7. Normal-zone detectors for the MFTF-B coils. Revision 1

    International Nuclear Information System (INIS)

    Owen, E.W.; Shimer, D.W.

    1983-01-01

    In order to protect a set of inductively coupled superconducting magnets, it is necessary to locate and measure normal zone voltages that are small compared with the mutual and self-induced voltages. The method described in this report uses two sets of voltage measurements to locate and measure one or more normal zones in any number of coupled coils. One set of voltages is the outputs of bridges that balance out the self-induced voltages. The other set of voltages can be the voltages across the coils, although alternatives are possible. The two sets of equations form a single combined set of equations. Each normal zone location or combination of normal zones has a set of these combined equations associated with it. It is demonstrated that the normal zone can be located and the correct set chosen, allowing determination of the size of the normal zone. Only a few operations take place in a working detector: multiplication of a constant, addition, and simple decision-making. In many cases the detector for each coil, although weakly linked to the other detectors, can be considered to be independent. An example of the detector design is given for four coils with realistic parameters. The effect on accuracy of changes in the system parameters is discussed

  8. A computer model of the MFTF-B neutral beam accel dc power supply

    International Nuclear Information System (INIS)

    Wilson, J.H.

    1983-01-01

    Using the SCEPTRE circuit modeling code, a computer model was developed for the MFTF Neutral Beam Power Supply System (NBPSS) Accel DC Power Supply (ADCPS). The ADCPS provides 90 kV, 88 A, to the Accel Modulator. Because of the complex behavior of the power supply, use of the computer model is necessary to adequately understand the power supply's behavior over a wide range of load conditions and faults. The model developed includes all the circuit components and parameters, and some of the stray values. The model has been well validated for transients with times on the order of milliseconds, and with one exception, for steady-state operation. When using a circuit modeling code for a system with a wide range of time constants, it can become impossible to obtain good solutions for all time ranges at once. The present model concentrates on the millisecond-range transients because the compensating capacitor bank tends to isolate the power supply from the load for faster transients. Attempts to include stray circuit elements with time constants in the microsecond and shorter range have had little success because of hugh increases in computing time that result. The model has been successfully extended to include the accel modulator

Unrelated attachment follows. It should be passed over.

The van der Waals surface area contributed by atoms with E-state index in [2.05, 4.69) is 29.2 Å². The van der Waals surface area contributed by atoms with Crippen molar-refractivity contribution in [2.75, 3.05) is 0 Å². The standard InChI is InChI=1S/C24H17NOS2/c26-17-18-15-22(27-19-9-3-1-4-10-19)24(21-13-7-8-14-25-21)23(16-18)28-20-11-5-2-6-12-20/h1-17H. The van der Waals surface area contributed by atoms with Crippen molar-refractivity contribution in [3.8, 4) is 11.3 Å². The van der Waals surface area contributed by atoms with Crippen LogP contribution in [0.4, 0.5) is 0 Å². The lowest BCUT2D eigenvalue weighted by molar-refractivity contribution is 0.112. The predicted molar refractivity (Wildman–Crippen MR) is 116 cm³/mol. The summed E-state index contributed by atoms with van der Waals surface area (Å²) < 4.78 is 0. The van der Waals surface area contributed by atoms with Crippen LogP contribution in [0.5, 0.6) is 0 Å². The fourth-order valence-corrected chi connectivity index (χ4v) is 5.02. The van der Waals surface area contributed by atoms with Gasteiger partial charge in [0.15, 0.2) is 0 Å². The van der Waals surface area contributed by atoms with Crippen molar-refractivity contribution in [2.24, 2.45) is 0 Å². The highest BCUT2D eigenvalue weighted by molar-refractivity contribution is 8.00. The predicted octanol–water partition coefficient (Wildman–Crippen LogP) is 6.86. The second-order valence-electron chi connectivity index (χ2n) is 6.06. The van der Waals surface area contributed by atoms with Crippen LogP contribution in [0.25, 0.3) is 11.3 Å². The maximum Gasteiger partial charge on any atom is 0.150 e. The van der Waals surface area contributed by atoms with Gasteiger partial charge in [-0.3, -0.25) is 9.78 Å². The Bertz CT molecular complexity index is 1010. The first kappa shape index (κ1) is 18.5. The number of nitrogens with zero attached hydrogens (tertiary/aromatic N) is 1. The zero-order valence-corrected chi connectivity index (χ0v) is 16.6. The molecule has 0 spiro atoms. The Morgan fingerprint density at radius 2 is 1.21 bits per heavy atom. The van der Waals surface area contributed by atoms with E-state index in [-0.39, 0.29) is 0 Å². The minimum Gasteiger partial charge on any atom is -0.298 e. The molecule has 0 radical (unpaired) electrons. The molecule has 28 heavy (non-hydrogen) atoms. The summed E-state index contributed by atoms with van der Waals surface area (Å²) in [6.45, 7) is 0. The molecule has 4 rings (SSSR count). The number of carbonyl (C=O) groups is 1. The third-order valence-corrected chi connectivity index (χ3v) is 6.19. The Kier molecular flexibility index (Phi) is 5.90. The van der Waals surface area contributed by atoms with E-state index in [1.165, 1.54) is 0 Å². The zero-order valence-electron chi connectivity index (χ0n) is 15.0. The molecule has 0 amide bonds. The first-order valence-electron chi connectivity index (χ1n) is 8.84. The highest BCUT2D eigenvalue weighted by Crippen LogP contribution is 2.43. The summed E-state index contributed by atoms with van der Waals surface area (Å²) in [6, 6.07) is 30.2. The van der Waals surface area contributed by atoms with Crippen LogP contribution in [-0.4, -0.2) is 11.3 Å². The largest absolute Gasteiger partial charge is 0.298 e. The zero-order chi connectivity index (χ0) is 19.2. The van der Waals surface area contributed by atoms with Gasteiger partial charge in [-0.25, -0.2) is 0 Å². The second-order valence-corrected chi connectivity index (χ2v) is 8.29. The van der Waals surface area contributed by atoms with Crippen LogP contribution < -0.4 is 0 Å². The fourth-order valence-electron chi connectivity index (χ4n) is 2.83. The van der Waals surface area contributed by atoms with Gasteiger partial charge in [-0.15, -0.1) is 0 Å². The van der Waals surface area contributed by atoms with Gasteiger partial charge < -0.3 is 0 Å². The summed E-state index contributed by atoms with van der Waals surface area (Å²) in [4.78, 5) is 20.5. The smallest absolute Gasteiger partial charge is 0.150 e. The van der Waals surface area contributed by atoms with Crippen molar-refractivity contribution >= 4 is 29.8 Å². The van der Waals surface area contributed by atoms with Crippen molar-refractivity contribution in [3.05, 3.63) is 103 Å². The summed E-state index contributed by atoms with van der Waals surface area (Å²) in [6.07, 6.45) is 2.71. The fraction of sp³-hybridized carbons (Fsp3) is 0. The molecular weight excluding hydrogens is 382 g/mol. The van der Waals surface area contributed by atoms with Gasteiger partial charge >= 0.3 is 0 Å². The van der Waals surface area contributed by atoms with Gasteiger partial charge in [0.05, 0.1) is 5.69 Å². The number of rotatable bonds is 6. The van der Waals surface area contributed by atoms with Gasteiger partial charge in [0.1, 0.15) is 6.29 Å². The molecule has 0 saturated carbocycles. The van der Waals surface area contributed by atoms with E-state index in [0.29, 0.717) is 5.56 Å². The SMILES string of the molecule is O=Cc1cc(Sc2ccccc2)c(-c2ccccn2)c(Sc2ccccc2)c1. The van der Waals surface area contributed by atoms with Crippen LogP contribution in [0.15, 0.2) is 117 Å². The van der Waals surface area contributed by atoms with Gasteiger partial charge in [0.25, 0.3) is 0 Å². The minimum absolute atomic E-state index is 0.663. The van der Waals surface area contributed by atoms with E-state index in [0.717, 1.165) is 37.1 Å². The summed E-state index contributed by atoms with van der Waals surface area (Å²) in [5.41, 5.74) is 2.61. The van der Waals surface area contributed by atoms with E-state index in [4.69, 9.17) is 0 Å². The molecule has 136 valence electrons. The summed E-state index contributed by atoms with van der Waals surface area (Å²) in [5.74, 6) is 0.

9. Computer model of the MFTF-B neutral beam Accel dc power supply

    International Nuclear Information System (INIS)

    Wilson, J.H.

    1983-01-01

    Using the SCEPTRE circuit modeling code, a computer model was developed for the MFTF Neutral Beam Power Supply System (NBPSS) Accel dc Power Supply (ADCPS). The ADCPS provides 90 kV, 88 A, to the Accel Modulator. Because of the complex behavior of the power supply, use of the computer model is necessary to adequately understand the power supply's behavior over a wide range of load conditions and faults. The model developed includes all the circuit components and parameters, and some of the stray values. The model has been well validated for transients with times on the order of milliseconds, and with one exception, for steady-state operation. When using a circuit modeling code for a system with a wide range of time constants, it can become impossible to obtain good solutions for all time ranges at once. The present model concentrates on the millisecond-range transients because the compensating capacitor bank tends to isolate the power supply from the load for faster transients. Attempts to include stray circuit elements with time constants in the microsecond and shorter range have had little success because of huge increases in computing time that result. The model has been successfully extended to include the accel modulator

  10. A proposed search for dark-matter axions in the 0.6--16 {mu}eV range

    Energy Technology Data Exchange (ETDEWEB)

    Hagmann, C. [California Univ., Berkeley, CA (United States). Dept. of Physics; Moltz, D.M. [Lawrence Berkeley Lab., CA (United States); Turner, M.S. [Chicago Univ., IL (United States). Dept. of Physics and Astronomy]|[Fermi National Accelerator Lab., Batavia, IL (United States); Sikivie, P.; Sullivan, N.S.; Tanner, D.B. [Florida Univ., Gainesville, FL (United States). Dept. of Physics; Bluele, A.I.; Geraskin, E.V.; Golubev, N.A.; Ishkin, V.V.; Kazachenko, O.V.; Kuzmin, V.; Polushkin, V.G. [AN SSSR, Moscow (USSR). Inst. Yadernykh Issledovanij; Anthony, P.L.; van Bibber, K.; Patrick, R.E.; Shen, S.; Slack, D.S.; Steele, J.V. [Lawrence Livermore National Lab., CA (United States); Villa, F. [Stanford Linear Accelerator Center, Menlo Park, CA (United States)

    1991-11-01

    A proposed experiment is described to search for dark-matter axions in the mass range 0.6--16 {mu}eV. The method is based on the Primakoff conversion of axions into monochromatic microwave photons inside a tunable microwave cavity in a large volume high field magnet. This proposal capitalized on the availability of two Axicell magnets from the MFTF-B fusion machine at LLNL. Assuming a local dark-matter density in axions of {rho}{sub a}= 0.3 GeV/cm{sup 3}, the axion would be found or ruled out at the 97% c.1. in the above mass range in 48 months.

  11. A proposed search for dark-matter axions in the 0. 6--16. mu. eV range

    Energy Technology Data Exchange (ETDEWEB)